The bombshell that Superintendent Raj Manhas and his staff dropped last week on the Seattle School District—a sweeping, traumatic plan that would close 10 schools, convert or relocate a number of others, and scale back students' ability to attend schools of their choosing—might be seriously modified or rejected, judging by School Board member comments. That's good, because the plan as presented would snuff out some of the brightest lights of the district, reduce student options, and displace thousands of kids, all while saving only a tiny amount of money. Meanwhile, the district has a real budget problem.
Seattle's schools face an ongoing $20.7 million annual deficit, brought about in part by inadequate state support, of which Manhas speaks with eloquence. "I want citizens to know that it took 10 to 12 years for this state to become 42nd in the nation in funding of school systems," he said at a press conference announcing the closure plan last week. He was referring to a recent survey in the periodical Education Week that ranked states according to per-pupil spending. "If we were average, this school system would have $46 million more" annually.
In the absence of help from the state, Manhas had to cut costs. But his plan would save just over $5 million a year, and that's after an expensive transition. Upon implementation in 2006–07, the district would still need to cut an additional $16 million to $18 million. Board member Dick Lilly predicts significant layoffs, which Manhas' plan does not address.
The School Board will approve or veto the reorganization plan July 13. Board President Brita Butler-Wall, appearing with Manhas at the press conference, called the plan "bold" and "very, very well-crafted." But other board members seem less enamored. Lilly, a small-schools advocate, has long contested the idea of closing schools to save a little money because he thinks it will simply increase class sizes. Board member Sally Soriano said she'd like to take the plan off the table, calling it "premature," announced without discussion of alternatives.
Besides not saving much money, the proposal to close schools, reassign students, and cut transportation costs by allowing less choice seems destined to alienate better-off parents who can afford to send their kids to private schools or move to the suburbs. The state gives school districts money based on enrollment, so keeping this constituency from fleeing and perhaps triggering a downward funding spiral is important. (See "They Choose or We Lose," Feb. 16.) "This whole proposal, this is all centered around students—all of our students in all the neighborhoods of the city," Manhas declared. The superintendent seemed to be aiming for crosstown equity, a racial and economic issue continually stressed by a reformist board. "Our expectation for social justice has changed," Butler-Wall chimed in. That is likely why the district recommended closures in the comparatively affluent north part of town as well as in the poorer south, and it might also explain the bizarre decision to shut down some of the city's most successful schools and programs. The district has not figured out how to help disadvantaged students without slighting the middle- and upper-class ones it needs—not only to maintain state revenue but to have a healthy mix of academic achievers.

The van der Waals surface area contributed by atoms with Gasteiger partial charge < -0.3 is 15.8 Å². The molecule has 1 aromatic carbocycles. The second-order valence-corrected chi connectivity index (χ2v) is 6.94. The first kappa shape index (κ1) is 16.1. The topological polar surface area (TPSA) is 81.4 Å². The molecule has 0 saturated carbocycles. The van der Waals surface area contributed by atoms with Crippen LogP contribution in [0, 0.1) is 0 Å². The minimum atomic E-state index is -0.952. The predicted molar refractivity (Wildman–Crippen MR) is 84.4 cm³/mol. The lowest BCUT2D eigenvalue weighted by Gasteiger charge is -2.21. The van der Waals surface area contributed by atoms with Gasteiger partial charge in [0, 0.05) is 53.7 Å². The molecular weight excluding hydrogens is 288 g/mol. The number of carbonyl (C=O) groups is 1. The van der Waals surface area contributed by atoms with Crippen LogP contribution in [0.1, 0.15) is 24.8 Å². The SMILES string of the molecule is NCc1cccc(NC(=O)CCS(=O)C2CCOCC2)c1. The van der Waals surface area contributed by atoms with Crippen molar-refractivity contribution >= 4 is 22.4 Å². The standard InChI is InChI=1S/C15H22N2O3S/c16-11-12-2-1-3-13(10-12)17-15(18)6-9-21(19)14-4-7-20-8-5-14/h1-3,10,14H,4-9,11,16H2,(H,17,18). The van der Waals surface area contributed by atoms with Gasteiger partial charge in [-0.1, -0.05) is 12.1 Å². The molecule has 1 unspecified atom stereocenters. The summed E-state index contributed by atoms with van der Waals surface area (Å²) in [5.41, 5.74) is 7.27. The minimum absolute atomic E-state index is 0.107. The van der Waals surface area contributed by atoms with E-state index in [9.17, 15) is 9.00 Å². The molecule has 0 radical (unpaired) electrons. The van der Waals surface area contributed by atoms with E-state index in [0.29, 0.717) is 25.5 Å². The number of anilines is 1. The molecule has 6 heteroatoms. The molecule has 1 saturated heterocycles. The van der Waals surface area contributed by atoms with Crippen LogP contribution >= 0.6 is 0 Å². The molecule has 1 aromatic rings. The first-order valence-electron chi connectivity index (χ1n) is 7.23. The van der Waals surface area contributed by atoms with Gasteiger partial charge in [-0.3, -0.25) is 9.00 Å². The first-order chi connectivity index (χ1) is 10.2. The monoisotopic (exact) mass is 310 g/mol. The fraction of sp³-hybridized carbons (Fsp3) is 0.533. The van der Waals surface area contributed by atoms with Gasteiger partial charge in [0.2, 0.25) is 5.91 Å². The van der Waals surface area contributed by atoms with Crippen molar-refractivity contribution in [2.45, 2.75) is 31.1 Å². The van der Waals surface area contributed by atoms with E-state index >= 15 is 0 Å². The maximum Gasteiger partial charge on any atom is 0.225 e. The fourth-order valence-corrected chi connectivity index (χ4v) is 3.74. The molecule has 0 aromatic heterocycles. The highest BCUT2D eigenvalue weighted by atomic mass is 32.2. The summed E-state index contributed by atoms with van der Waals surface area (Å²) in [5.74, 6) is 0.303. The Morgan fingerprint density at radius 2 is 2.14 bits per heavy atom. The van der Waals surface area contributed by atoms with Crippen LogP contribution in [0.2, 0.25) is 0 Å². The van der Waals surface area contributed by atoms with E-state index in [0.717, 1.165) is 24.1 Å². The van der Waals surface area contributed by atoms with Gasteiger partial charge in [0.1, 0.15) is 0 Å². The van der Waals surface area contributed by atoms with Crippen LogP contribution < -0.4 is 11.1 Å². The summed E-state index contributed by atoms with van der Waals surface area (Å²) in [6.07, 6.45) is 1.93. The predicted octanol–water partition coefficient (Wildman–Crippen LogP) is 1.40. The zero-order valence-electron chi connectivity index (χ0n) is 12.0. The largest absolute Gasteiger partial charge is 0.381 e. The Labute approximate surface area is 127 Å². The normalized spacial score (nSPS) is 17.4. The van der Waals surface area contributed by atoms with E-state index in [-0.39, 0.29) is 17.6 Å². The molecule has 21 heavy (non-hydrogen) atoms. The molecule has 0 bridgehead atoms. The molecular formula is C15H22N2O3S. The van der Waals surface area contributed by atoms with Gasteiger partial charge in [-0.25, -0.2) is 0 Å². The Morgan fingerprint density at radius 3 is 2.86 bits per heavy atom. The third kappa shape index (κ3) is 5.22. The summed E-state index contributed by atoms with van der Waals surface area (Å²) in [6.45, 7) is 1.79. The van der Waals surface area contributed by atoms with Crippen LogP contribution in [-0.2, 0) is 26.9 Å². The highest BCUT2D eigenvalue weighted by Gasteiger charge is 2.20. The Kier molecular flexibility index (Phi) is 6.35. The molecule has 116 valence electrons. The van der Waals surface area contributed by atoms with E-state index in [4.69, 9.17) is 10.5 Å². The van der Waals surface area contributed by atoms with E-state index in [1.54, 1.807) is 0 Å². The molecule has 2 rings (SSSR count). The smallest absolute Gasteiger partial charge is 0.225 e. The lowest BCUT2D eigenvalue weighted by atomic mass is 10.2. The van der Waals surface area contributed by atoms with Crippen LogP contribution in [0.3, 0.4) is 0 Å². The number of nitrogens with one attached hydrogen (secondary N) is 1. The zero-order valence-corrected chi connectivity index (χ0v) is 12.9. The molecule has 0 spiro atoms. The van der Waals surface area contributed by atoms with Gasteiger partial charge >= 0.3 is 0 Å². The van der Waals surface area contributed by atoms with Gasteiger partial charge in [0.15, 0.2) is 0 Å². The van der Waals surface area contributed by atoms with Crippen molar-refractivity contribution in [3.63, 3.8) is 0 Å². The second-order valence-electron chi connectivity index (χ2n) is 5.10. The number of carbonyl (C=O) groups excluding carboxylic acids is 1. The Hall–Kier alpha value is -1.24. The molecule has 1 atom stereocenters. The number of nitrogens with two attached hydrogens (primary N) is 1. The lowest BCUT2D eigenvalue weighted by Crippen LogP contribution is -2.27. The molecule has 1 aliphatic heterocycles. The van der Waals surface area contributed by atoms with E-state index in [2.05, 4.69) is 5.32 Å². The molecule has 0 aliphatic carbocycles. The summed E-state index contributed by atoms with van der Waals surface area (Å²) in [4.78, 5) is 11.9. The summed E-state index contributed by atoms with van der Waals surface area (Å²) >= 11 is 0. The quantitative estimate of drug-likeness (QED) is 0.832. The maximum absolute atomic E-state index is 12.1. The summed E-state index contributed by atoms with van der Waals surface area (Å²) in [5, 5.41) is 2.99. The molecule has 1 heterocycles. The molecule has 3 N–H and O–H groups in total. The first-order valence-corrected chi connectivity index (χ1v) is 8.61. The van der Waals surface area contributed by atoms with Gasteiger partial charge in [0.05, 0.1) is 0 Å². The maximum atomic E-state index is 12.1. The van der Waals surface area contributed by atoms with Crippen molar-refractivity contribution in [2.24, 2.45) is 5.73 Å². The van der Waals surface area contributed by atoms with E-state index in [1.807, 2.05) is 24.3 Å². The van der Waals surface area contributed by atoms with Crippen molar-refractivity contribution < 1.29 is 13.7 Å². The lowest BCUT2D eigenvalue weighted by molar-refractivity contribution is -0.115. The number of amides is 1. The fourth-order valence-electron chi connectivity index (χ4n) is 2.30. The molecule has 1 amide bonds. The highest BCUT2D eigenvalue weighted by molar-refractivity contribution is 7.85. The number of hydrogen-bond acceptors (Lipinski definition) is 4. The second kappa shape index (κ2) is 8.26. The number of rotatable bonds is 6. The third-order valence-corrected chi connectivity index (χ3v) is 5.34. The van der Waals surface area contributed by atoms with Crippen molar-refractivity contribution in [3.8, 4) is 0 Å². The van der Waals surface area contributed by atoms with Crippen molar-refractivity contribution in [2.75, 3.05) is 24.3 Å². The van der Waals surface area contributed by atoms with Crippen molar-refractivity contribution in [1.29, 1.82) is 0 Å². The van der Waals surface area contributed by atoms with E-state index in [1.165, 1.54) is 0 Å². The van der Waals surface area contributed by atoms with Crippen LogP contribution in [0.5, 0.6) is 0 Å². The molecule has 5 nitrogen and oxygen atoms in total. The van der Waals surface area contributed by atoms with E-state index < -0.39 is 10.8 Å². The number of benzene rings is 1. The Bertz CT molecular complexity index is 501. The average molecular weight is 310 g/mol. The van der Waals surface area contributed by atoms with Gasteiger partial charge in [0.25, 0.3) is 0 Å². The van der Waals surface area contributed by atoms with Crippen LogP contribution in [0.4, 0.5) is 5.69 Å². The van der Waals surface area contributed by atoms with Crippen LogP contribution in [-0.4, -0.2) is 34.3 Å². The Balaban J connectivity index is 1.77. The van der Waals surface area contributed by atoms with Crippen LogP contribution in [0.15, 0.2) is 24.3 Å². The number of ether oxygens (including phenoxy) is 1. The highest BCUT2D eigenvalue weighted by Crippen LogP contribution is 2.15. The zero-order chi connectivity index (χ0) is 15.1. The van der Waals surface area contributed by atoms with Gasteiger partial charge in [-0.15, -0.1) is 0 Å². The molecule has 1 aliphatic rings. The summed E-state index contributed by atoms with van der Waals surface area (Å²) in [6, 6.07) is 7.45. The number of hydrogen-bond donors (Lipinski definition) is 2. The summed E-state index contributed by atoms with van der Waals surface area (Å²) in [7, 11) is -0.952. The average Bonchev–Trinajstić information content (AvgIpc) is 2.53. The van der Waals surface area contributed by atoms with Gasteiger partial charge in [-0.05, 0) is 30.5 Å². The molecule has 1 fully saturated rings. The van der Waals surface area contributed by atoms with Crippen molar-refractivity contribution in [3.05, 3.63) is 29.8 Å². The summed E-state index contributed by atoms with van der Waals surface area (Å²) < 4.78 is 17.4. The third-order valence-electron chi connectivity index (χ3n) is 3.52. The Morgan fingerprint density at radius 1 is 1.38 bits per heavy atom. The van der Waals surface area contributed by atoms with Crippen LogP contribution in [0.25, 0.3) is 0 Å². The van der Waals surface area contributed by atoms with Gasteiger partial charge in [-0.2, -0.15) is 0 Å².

"I think what they're doing is taking away services from people they're serving in order to attempt to serve people they haven't been serving," says Katherine Triandafilou, co-president of the PTSA at Garfield High School. That academic jewel of Seattle's high schools, for example, would no longer house the gifted students coming out of the middle-school Accelerated Progress Program, at least not all of them. The district would assign APP students to their neighborhood high schools, which ostensibly would be beefed up with more Advanced Placement courses, increasing opportunity for top-level work around the city. But Triandafilou points out that schools need a critical mass to offer AP classes. "When students want to take AP Latin because they're going to a top college but there are only five people in the building who want it—how are they possibly going to do that?"
Triandafilou believes, moreover, that the plan would work against rather than for crosstown equity. Since many advanced level students are from the north end, AP offerings would drift from the Central Area, where Garfield is located, to Roosevelt and Ballard high schools in the north. "What we're going to do is create a Mason-Dixon line at the Ship Canal," she says.
The district also proposes to close popular Montlake and North Beach elementaries, both high-achieving schools. North Beach last year had the second-highest fourth-grade WASL scores in the city.
Manhas put a positive spin on his plan. "The future looks wonderful," he said. We just have to get through two or three years of tough decisions. But it is hard not to feel dispirited. A coup de grâce is the recommended closure of T.T. Minor. It's a grand experiment supported with millions of dollars from philanthropist Stuart Sloan, who wanted to create a model school for poor and minority kids. His funding of T.T. Minor was due to end soon, so the suggested closure is perhaps understandable. But if after all that energy and money the T.T. Minor experiment is to abruptly stop, why did we do it?
Manhas insists that lessons learned at T.T. Minor, such as the benefits of an extended school year, were starting to pay off and could be tried at other schools. But one of the main findings, Manhas says, is that "it takes money." That's not a lesson the district is about to apply anytime soon. It simply can't.